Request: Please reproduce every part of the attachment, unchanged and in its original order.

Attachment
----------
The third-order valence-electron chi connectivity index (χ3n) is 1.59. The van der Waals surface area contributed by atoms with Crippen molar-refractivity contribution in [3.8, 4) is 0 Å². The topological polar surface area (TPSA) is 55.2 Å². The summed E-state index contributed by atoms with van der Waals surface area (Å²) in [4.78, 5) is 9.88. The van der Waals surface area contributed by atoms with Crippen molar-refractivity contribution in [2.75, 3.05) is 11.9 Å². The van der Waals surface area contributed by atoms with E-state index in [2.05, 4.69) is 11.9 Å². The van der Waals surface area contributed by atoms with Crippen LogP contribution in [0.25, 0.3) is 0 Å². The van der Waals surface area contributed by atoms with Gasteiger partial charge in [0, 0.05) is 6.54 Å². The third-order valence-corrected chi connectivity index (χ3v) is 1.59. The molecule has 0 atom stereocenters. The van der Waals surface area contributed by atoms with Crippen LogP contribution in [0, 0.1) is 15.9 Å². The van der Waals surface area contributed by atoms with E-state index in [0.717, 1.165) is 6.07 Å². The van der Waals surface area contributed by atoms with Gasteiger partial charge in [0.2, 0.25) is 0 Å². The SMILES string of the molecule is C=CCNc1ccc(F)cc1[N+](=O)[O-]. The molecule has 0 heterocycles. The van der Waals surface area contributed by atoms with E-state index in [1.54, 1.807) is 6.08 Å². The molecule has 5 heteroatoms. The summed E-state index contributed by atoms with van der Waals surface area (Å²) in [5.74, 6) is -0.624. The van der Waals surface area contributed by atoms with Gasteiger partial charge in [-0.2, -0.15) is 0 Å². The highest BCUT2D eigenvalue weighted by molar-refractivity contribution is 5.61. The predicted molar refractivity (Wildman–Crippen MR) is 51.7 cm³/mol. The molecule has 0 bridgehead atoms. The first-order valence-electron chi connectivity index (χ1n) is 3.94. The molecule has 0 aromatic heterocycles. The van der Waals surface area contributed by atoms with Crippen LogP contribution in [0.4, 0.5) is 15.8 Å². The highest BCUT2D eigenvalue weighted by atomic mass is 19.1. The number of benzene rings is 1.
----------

The third-order valence-electron chi connectivity index (χ3n) is 1.59. The van der Waals surface area contributed by atoms with Crippen molar-refractivity contribution in [3.8, 4) is 0 Å². The topological polar surface area (TPSA) is 55.2 Å². The summed E-state index contributed by atoms with van der Waals surface area (Å²) in [4.78, 5) is 9.88. The van der Waals surface area contributed by atoms with Crippen molar-refractivity contribution in [2.75, 3.05) is 11.9 Å². The van der Waals surface area contributed by atoms with E-state index in [2.05, 4.69) is 11.9 Å². The van der Waals surface area contributed by atoms with Crippen LogP contribution in [0.25, 0.3) is 0 Å². The van der Waals surface area contributed by atoms with Gasteiger partial charge in [0, 0.05) is 6.54 Å². The third-order valence-corrected chi connectivity index (χ3v) is 1.59. The molecule has 0 atom stereocenters. The van der Waals surface area contributed by atoms with Crippen LogP contribution in [0, 0.1) is 15.9 Å². The van der Waals surface area contributed by atoms with E-state index in [0.717, 1.165) is 6.07 Å². The van der Waals surface area contributed by atoms with Gasteiger partial charge in [0.2, 0.25) is 0 Å². The SMILES string of the molecule is C=CCNc1ccc(F)cc1[N+](=O)[O-]. The molecule has 0 heterocycles. The van der Waals surface area contributed by atoms with E-state index in [1.54, 1.807) is 6.08 Å². The molecule has 5 heteroatoms. The summed E-state index contributed by atoms with van der Waals surface area (Å²) in [5.74, 6) is -0.624. The van der Waals surface area contributed by atoms with Gasteiger partial charge in [-0.2, -0.15) is 0 Å². The highest BCUT2D eigenvalue weighted by molar-refractivity contribution is 5.61. The predicted molar refractivity (Wildman–Crippen MR) is 51.7 cm³/mol. The molecule has 0 bridgehead atoms. The first-order valence-electron chi connectivity index (χ1n) is 3.94. The molecule has 0 aromatic heterocycles. The van der Waals surface area contributed by atoms with Crippen LogP contribution in [0.4, 0.5) is 15.8 Å². The highest BCUT2D eigenvalue weighted by atomic mass is 19.1. The number of benzene rings is 1.